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Sukitte Ii na yo: a slightly more realistic high school romance

When ‘Japanese high school’ and ‘shoujo romance’ come together, the first title that comes to mind is probably Kimi ni Todoke (Reaching You). Reactions to that manga and anime are different, though the most common one seems to be that it’s somewhat unrealistic in terms of how slow ALL of the relationships move, or, to put it another way, how pure they all are. I won’t get into that particular debate, but this was one of the reasons I decided to try Sukitte Ii na yo (Say You Love Me), as it had been promoted as a more ‘realistic’ look at high school romance in Japan. I would say that that’s a pretty good description.

Tell me that you love me...

Tell me that you love me…

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Hyouka: it’s all in the details

It’s ostensibly a ‘mystery’ series, after all!

Sitting down to write this comment was one of the most difficult tasks I’ve had to do in a few months. Normally, something about a show – whether I liked it all that much or otherwise – will pop into my mind fairly quickly, and I’ll be on my way. That’s certainly what happened with at least two of Hyouka’s stories, the latter of which produced this particular post on episode 21. However, the all-encompassing theme that I simply have to write about is eluding me: as much as I try to think about it now, I’m not sure what exactly it was that compelled me to watch this series week after week. What I intoned after the end of the first major arc remains true for me: there is something quite profound about the stories that Hyouka tries to tell, but it’s almost impossible for me to put it into words. That said, pictures aren’t going to do it either, so I’m just going to have to try!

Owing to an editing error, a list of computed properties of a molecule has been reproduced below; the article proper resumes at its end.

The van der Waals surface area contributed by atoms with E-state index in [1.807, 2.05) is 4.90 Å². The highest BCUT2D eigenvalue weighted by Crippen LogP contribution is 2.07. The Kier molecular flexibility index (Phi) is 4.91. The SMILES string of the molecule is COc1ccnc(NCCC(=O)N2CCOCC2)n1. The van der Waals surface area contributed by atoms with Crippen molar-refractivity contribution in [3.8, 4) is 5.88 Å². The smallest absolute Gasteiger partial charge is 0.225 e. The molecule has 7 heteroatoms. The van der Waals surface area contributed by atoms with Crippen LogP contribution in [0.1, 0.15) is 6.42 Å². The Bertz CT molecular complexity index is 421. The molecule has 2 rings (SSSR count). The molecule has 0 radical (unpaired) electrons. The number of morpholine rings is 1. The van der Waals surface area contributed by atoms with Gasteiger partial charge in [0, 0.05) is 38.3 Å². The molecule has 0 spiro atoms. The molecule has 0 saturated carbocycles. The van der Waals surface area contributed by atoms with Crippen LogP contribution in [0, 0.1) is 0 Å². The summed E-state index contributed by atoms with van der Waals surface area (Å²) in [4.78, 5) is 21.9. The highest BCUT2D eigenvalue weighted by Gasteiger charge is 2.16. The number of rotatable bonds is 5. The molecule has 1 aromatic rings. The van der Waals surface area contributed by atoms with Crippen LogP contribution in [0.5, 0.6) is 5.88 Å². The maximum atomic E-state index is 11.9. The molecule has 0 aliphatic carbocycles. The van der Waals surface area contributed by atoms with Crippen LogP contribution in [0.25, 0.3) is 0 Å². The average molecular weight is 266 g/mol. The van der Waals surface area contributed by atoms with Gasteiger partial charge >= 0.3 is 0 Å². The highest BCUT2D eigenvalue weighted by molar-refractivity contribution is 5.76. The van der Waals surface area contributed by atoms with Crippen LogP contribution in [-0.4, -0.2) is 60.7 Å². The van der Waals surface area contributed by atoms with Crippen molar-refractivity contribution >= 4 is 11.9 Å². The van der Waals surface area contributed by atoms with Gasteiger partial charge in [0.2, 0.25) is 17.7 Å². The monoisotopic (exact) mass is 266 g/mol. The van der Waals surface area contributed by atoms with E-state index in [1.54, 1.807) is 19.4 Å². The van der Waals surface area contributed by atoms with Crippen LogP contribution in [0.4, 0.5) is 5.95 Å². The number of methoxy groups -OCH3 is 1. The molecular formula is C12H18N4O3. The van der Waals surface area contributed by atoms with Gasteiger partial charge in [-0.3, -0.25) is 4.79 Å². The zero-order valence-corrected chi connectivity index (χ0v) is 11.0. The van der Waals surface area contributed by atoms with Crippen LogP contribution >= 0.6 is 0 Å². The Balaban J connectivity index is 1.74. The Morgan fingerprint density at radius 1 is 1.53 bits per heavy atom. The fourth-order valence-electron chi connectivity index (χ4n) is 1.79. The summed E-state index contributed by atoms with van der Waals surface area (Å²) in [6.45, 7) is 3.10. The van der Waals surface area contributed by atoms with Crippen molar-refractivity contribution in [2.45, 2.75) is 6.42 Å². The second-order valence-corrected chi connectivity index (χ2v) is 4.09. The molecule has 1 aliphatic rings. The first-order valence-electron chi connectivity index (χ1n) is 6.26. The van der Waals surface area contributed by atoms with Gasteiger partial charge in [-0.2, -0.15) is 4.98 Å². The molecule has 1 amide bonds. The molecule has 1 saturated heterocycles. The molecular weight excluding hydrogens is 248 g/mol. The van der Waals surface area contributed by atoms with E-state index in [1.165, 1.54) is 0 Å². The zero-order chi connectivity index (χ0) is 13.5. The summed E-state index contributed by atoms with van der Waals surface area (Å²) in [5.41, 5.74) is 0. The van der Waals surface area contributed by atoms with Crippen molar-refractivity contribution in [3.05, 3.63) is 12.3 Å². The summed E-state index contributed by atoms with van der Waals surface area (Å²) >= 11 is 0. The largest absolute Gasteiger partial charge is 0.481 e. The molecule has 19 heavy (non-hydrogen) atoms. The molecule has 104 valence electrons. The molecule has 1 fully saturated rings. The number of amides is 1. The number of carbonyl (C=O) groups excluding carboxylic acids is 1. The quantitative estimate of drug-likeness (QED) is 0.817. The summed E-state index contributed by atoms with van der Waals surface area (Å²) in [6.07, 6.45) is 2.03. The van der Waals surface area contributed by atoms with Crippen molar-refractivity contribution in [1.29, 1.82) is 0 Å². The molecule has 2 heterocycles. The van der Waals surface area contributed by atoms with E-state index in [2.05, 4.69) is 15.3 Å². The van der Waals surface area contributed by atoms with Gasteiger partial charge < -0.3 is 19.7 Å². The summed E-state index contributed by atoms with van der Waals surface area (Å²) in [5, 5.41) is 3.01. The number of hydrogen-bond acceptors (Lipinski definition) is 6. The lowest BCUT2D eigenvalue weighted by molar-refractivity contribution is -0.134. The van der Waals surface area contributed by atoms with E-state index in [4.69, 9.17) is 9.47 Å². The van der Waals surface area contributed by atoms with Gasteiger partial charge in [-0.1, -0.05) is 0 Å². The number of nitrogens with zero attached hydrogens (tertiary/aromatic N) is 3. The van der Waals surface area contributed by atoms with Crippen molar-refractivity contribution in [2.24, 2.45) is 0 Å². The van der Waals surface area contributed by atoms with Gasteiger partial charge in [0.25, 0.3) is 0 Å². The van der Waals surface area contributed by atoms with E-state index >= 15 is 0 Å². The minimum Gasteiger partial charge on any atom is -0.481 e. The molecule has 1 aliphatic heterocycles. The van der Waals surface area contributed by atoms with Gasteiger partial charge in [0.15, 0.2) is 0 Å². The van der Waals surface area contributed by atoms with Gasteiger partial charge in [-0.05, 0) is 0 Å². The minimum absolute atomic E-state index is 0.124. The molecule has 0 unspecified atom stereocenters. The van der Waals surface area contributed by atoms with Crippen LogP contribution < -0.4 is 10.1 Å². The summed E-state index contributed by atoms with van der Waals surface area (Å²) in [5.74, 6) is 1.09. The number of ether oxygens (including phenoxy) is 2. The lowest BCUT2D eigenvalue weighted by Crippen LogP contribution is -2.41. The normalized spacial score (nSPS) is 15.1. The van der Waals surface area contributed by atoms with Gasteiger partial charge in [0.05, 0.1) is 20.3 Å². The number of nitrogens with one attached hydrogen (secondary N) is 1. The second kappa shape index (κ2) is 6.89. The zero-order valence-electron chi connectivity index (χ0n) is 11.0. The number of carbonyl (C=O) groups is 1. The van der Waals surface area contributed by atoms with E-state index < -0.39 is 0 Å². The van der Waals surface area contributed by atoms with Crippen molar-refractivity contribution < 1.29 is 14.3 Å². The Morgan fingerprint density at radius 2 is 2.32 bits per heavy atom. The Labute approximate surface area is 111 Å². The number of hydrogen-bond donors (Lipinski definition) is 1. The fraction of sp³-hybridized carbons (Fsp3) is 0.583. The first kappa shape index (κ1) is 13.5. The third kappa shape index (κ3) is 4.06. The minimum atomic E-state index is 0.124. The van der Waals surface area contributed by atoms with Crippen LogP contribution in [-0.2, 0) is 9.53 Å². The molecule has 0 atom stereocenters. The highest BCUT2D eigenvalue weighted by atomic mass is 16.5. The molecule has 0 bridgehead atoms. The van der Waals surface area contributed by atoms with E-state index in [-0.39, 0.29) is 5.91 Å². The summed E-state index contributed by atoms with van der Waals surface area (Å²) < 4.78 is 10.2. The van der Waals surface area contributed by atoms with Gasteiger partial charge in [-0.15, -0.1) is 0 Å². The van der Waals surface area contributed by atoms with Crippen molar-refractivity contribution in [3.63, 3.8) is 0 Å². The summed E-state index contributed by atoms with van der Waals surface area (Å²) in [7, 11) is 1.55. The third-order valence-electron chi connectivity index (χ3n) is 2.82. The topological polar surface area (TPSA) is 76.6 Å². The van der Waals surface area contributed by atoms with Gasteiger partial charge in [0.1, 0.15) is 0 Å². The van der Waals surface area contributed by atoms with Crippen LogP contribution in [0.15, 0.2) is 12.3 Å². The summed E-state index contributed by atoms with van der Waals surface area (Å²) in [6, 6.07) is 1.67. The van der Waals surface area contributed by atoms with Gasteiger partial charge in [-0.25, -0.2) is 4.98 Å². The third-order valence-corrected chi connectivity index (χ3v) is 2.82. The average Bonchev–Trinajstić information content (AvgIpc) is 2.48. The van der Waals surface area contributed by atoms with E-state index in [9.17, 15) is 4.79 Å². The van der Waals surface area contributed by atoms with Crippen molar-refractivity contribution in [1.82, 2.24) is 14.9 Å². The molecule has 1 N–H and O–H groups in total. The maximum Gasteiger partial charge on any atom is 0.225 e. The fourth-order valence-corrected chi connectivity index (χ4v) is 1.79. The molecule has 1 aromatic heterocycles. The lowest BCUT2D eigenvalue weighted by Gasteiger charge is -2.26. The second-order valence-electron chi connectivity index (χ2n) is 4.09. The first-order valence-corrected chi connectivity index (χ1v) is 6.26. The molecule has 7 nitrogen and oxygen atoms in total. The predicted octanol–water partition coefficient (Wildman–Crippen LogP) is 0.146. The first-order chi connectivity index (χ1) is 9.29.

Anyone else still doing this…?

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Hyouka 21 and the art of reading between the lines

For the last 21 weeks, there has been one series that has never failed to engross me each week…to the extent that I’ll watch it several times to fully grasp the nuances of the dialogue. Of course, it doesn’t help that I tend to watch it raw…

This week, we were presented with the most unusual Valentine’s Day anime episode I have ever seen. Like most other series, Hyouka’s Valentine’s episode involved the giving of honmei chocolate, that is, the chocolate that a girl gives to the person who holds her heart. What was different, however, was the complexity of the messages exchanged in the ritual, which were encoded in the strangeness of the incident that played out before us.

A step forward…?

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Sakamichi no Apollon: the curse of noitaminA strikes again?

Don’t you love those musical notes and symbols?